AB - BACKGROUND: Rapid infant weight gain (RIWG) is strongly related to childhood overweight and obesity, and prevention of RIWG is an approach to early years obesity prevention. This systematic review aimed to explore effectiveness, deliverers' and recipients' experiences of involvement, and key intervention components and processes of such prevention activities.METHODS: Key databases and websites were searched systematically for quantitative and qualitative studies covering intervention effectiveness, experiences with intervention involvement or process outcomes. After duplicate screening and quality assessment, papers were analyzed through narrative synthesis, thematic synthesis and intervention component analysis.RESULTS: Seven quantitative and seven qualitative studies were eligible for inclusion. Most intervention studies reported small, but significant results on infant weight gain. More significant results were measured on weight gain during the first compared with the second year of life. A weak evidence base made elaboration of the relationship between intervention effectiveness and content challenging. Home-delivered interventions may be more relevant for parents. Contextual factors, such as social norms, beliefs and professional identity should be considered during intervention development. Stakeholder involvement can be key to increase intervention acceptability and feasibility.CONCLUSIONS: The field of RIWG prevention is new and evolving, but more research is needed before further conclusions about intervention effectiveness and intervention content can be drawn. Future interventions should take parents, health professionals and other contextual needs into account to improve chances of success. More research on long-term effects on overweight and obesity is needed.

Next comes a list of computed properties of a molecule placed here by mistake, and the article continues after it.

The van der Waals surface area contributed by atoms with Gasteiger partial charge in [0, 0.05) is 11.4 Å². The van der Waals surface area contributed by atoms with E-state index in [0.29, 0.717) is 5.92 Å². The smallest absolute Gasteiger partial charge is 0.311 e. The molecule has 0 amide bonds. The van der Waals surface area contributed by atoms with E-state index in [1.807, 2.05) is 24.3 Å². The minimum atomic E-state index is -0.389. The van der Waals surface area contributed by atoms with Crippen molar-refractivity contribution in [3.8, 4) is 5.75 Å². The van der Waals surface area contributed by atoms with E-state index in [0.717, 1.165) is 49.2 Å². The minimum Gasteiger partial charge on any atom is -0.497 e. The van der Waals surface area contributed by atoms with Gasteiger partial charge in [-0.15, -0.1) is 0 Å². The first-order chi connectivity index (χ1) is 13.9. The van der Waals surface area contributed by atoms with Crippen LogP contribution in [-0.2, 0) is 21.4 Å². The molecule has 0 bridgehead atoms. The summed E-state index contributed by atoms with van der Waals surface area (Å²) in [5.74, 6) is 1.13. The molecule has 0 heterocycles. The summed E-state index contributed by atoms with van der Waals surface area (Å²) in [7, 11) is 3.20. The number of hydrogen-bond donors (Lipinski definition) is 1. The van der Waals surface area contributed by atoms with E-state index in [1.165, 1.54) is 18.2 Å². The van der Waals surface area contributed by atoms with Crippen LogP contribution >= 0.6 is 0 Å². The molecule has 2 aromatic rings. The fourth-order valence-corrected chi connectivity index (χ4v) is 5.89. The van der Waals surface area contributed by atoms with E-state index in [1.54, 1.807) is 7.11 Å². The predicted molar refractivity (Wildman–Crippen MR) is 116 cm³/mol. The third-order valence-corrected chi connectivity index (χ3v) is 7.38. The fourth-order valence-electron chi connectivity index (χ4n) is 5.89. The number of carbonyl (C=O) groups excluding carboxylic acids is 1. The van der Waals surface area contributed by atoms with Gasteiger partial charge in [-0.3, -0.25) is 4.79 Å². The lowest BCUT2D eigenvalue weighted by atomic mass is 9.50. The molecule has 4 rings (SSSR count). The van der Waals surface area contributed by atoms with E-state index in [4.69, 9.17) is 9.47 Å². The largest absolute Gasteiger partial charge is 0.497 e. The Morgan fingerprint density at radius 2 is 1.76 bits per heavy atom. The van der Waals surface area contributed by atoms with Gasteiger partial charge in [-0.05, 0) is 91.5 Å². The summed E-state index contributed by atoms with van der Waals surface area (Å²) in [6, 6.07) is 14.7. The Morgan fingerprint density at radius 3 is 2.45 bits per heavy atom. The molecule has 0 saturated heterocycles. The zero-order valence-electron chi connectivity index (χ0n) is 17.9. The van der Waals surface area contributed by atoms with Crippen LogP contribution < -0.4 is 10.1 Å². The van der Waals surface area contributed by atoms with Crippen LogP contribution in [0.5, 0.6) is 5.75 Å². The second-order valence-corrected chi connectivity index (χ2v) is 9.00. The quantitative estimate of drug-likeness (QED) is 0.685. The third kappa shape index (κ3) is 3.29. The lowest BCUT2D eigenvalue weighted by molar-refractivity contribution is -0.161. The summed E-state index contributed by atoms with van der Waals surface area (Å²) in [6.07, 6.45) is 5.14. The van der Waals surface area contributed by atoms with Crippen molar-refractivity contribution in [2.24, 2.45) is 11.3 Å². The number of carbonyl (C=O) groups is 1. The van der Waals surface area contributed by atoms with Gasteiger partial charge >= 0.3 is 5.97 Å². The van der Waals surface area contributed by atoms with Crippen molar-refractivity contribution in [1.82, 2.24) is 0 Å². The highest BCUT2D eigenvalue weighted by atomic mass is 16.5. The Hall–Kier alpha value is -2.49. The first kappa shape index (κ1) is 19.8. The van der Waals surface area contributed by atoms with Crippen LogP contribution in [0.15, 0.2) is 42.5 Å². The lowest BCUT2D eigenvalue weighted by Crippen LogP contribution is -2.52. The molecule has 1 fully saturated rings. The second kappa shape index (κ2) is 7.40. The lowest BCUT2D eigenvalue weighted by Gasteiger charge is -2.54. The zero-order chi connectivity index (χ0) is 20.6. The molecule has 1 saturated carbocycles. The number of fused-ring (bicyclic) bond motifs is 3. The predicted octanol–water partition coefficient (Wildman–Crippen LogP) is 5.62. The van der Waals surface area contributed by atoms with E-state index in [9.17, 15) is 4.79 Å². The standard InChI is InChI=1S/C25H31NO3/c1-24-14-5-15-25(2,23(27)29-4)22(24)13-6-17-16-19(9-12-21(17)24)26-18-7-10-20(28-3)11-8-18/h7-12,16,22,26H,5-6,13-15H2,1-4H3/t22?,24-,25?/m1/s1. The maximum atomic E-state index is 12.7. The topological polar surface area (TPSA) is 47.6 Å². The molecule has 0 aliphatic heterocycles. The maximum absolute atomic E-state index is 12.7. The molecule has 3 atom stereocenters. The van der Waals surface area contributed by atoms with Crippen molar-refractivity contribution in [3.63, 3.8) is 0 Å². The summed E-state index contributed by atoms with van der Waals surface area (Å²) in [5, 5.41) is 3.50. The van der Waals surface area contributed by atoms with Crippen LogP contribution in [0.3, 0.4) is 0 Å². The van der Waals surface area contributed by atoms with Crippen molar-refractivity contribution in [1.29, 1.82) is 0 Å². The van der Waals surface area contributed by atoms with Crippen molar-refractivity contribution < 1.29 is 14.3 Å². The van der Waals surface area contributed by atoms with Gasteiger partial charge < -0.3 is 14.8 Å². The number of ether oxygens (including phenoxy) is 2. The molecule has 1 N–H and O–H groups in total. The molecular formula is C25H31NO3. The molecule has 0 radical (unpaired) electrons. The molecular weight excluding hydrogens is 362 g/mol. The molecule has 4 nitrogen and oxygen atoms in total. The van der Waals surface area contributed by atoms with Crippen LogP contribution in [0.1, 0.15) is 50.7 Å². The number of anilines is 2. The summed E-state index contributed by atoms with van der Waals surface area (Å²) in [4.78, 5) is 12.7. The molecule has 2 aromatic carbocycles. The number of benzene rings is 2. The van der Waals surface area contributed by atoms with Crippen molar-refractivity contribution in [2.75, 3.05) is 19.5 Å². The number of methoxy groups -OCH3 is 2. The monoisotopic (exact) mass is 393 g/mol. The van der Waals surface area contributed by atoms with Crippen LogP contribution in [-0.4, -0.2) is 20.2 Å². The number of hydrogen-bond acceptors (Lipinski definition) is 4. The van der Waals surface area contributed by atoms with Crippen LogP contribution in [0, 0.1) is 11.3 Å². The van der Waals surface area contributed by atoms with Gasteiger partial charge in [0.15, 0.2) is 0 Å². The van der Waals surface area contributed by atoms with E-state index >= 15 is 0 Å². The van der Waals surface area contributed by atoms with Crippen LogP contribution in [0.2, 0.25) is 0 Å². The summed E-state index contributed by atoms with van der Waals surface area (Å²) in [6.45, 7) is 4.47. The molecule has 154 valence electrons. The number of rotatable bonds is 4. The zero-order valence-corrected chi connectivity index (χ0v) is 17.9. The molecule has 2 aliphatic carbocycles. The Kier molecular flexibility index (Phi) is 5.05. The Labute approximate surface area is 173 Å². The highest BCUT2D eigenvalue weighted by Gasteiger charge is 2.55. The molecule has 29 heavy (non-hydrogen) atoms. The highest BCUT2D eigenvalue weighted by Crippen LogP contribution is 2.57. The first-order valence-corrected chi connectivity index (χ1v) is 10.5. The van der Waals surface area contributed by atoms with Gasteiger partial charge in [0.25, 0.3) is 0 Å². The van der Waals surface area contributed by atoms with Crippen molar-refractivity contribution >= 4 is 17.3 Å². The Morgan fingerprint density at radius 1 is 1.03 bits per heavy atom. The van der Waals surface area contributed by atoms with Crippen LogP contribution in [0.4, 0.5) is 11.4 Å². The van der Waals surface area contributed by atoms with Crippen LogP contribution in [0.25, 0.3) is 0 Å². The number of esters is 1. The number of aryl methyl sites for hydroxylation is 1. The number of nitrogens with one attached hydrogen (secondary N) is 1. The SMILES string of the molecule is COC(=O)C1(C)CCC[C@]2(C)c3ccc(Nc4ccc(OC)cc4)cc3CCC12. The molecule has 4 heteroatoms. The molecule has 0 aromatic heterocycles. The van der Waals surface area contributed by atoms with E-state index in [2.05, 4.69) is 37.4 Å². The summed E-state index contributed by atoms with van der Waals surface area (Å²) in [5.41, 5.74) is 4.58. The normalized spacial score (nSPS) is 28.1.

U2 - 10.1093/eurpub/ckz140

DO - 10.1093/eurpub/ckz140

M3 - Review article

JO - European Journal of Public Health

JF - European Journal of Public Health

SN - 1101-1262

ER -